Hmong, Khmers and East meets West Medicine

The Times has a good story on the use of traditional healing in Western hospitals. I wrote a similar piece for The Boston Phoenix a few years back.

From the Times 

At Mercy Medical Center in Merced, where roughly four patients a day are Hmong from northern Laos, healing includes more than IV drips, syringes and blood glucose monitors. Because many Hmong rely on their spiritual beliefs to get them through illnesses, the hospital’s new Hmong shaman policy, the country’s first, formally recognizes the cultural role of traditional healers like Mr. Lee, inviting them to perform nine approved ceremonies in the hospital, including “soul calling” and chanting in a voice not to exceed three decibels.

I highly recommend the book mentioned in this story — The Spirit Catches You and You Fall Down by Anne Fadiman. It’s a great example of well-written, book-length, narrative journalism.  

I had an editor tell me always be careful when you say — the first, biggest, tallest etc….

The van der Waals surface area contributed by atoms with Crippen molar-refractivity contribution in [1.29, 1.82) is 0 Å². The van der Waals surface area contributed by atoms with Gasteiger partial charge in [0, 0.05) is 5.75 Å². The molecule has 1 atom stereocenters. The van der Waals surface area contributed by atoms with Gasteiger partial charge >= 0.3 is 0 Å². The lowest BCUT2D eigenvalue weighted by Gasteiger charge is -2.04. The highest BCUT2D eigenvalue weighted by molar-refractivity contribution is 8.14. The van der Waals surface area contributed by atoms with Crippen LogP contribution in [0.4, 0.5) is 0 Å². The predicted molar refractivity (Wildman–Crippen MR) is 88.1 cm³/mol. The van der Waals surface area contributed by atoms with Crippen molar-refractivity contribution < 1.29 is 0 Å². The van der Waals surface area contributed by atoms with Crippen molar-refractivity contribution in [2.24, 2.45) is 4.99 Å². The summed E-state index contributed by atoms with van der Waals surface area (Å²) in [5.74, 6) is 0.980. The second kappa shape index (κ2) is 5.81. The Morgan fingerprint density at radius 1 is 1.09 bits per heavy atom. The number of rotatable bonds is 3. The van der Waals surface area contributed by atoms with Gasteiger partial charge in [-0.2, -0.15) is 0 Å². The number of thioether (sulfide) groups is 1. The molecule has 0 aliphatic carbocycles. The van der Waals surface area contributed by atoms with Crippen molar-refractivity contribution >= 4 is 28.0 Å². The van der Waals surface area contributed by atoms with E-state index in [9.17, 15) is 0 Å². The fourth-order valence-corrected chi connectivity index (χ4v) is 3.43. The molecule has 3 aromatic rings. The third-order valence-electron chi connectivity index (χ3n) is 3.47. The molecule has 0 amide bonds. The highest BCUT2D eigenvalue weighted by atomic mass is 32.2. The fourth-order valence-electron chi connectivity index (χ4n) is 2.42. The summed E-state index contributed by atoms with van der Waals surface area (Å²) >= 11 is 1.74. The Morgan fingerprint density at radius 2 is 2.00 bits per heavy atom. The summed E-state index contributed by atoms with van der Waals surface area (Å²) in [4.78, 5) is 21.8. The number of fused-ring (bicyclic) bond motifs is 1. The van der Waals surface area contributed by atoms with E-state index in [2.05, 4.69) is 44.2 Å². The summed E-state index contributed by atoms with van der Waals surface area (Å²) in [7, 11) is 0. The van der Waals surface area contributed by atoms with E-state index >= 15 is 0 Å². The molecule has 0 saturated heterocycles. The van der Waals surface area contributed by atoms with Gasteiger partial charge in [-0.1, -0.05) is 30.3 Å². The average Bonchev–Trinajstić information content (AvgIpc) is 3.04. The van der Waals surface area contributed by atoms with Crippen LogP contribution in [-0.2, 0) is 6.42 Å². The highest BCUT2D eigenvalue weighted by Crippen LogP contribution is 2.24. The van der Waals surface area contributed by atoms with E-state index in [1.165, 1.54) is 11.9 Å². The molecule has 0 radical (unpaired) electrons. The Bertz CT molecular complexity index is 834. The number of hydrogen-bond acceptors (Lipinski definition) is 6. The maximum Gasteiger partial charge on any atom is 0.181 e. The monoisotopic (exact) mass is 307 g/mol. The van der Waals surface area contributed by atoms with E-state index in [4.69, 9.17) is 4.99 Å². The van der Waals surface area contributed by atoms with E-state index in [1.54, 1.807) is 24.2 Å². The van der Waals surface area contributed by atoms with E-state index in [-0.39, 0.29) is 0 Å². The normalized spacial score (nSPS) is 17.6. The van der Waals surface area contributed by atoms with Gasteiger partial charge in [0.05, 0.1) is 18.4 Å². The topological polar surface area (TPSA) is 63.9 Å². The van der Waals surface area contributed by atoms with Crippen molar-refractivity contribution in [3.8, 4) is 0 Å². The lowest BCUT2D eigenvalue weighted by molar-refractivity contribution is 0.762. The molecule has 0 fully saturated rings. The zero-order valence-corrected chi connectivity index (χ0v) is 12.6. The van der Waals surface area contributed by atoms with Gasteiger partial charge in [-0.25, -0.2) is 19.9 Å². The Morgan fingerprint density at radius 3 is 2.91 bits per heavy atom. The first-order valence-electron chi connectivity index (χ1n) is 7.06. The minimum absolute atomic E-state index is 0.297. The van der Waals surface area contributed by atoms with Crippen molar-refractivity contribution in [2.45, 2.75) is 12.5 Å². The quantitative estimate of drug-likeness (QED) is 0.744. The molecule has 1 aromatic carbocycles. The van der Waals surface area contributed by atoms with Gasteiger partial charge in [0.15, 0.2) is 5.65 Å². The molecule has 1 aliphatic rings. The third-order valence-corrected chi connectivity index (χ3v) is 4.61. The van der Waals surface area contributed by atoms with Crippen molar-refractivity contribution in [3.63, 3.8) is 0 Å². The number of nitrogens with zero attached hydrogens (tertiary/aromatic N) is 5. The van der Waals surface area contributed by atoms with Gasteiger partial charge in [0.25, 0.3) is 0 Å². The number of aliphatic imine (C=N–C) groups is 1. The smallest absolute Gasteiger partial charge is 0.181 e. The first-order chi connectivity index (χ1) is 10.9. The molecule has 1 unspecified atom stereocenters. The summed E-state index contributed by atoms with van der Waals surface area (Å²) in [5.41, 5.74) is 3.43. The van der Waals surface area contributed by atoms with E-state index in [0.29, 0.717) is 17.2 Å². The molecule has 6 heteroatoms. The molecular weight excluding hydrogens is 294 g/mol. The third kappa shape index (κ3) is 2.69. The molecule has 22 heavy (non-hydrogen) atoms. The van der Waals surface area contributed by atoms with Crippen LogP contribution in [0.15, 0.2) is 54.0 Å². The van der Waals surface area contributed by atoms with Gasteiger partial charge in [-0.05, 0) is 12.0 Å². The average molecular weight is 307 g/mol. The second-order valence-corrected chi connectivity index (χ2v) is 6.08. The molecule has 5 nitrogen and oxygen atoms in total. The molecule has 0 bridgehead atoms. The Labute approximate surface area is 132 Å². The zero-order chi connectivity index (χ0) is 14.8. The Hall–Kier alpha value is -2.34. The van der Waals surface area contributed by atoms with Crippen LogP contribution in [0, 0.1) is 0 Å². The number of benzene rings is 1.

Here’s from my 2001 story about Cambodians in Lowell , which won a NE Press Associations award:

(S)ome American doctors are beginning to appreciate the value of alternative medicine and the healing power of prayer, and recognize that many Cambodian healing traditions can be traced to Buddhist practices and ancient Chinese medicine. Medical workers who serve these Khmer communities no longer try to force Western methods on immigrants. Instead, they are trying to understand Cambodian healing traditions, and to find ways to mesh them with modern medicine. The newly opened East-meets-West Metta Health Center in Lowell, for example, offers not only acupuncture but also cupping, a form of acupressure extremely popular in Cambodia in which heated glass bottles are applied to various regions of the body. And the clinic staff includes doctors, nurses, social workers, and a Cambodian expert in traditional healing.

Since I wrote this piece, more westerners have discovered cupping, a practice mentioned in my story. Now I’m sorry I didn’t try it when I lived in Cambodia in 1996. I spent the first two month there trying to figure out why some people walked around with red circles on their foreheads.

Aid groups built this well and supplied the bicycle to a child disabled by polio


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